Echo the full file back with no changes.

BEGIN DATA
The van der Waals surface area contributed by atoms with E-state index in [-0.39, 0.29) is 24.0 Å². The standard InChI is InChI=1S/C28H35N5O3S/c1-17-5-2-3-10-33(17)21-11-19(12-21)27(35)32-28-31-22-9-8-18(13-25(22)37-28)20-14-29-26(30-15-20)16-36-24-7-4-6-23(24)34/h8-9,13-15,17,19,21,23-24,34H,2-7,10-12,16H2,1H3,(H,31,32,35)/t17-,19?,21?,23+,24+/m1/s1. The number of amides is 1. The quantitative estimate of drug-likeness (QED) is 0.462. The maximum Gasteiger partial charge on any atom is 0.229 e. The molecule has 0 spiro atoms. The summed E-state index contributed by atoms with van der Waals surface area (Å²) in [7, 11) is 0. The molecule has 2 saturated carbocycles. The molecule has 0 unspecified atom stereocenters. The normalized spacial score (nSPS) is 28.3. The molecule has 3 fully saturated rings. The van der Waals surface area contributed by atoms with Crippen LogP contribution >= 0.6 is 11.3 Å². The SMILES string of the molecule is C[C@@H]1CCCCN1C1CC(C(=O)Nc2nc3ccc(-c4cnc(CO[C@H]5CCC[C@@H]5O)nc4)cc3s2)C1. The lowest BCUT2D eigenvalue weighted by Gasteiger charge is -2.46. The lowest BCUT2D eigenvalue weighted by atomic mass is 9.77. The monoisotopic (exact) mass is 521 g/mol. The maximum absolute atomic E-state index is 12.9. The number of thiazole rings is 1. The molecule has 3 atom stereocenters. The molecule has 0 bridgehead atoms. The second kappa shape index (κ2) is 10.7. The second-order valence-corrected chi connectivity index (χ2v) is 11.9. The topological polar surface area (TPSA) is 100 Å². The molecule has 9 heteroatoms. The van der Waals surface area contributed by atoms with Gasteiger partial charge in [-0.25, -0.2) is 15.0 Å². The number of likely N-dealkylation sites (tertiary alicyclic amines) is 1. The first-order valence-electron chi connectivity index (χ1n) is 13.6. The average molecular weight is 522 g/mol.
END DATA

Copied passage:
The van der Waals surface area contributed by atoms with E-state index in [-0.39, 0.29) is 24.0 Å². The standard InChI is InChI=1S/C28H35N5O3S/c1-17-5-2-3-10-33(17)21-11-19(12-21)27(35)32-28-31-22-9-8-18(13-25(22)37-28)20-14-29-26(30-15-20)16-36-24-7-4-6-23(24)34/h8-9,13-15,17,19,21,23-24,34H,2-7,10-12,16H2,1H3,(H,31,32,35)/t17-,19?,21?,23+,24+/m1/s1. The number of amides is 1. The quantitative estimate of drug-likeness (QED) is 0.462. The maximum Gasteiger partial charge on any atom is 0.229 e. The molecule has 0 spiro atoms. The summed E-state index contributed by atoms with van der Waals surface area (Å²) in [7, 11) is 0. The molecule has 2 saturated carbocycles. The molecule has 0 unspecified atom stereocenters. The normalized spacial score (nSPS) is 28.3. The molecule has 3 fully saturated rings. The van der Waals surface area contributed by atoms with Crippen LogP contribution >= 0.6 is 11.3 Å². The SMILES string of the molecule is C[C@@H]1CCCCN1C1CC(C(=O)Nc2nc3ccc(-c4cnc(CO[C@H]5CCC[C@@H]5O)nc4)cc3s2)C1. The lowest BCUT2D eigenvalue weighted by Gasteiger charge is -2.46. The lowest BCUT2D eigenvalue weighted by atomic mass is 9.77. The monoisotopic (exact) mass is 521 g/mol. The maximum absolute atomic E-state index is 12.9. The number of thiazole rings is 1. The molecule has 3 atom stereocenters. The molecule has 0 bridgehead atoms. The second kappa shape index (κ2) is 10.7. The second-order valence-corrected chi connectivity index (χ2v) is 11.9. The topological polar surface area (TPSA) is 100 Å². The molecule has 9 heteroatoms. The van der Waals surface area contributed by atoms with Gasteiger partial charge in [-0.25, -0.2) is 15.0 Å². The number of likely N-dealkylation sites (tertiary alicyclic amines) is 1. The first-order valence-electron chi connectivity index (χ1n) is 13.6. The average molecular weight is 522 g/mol.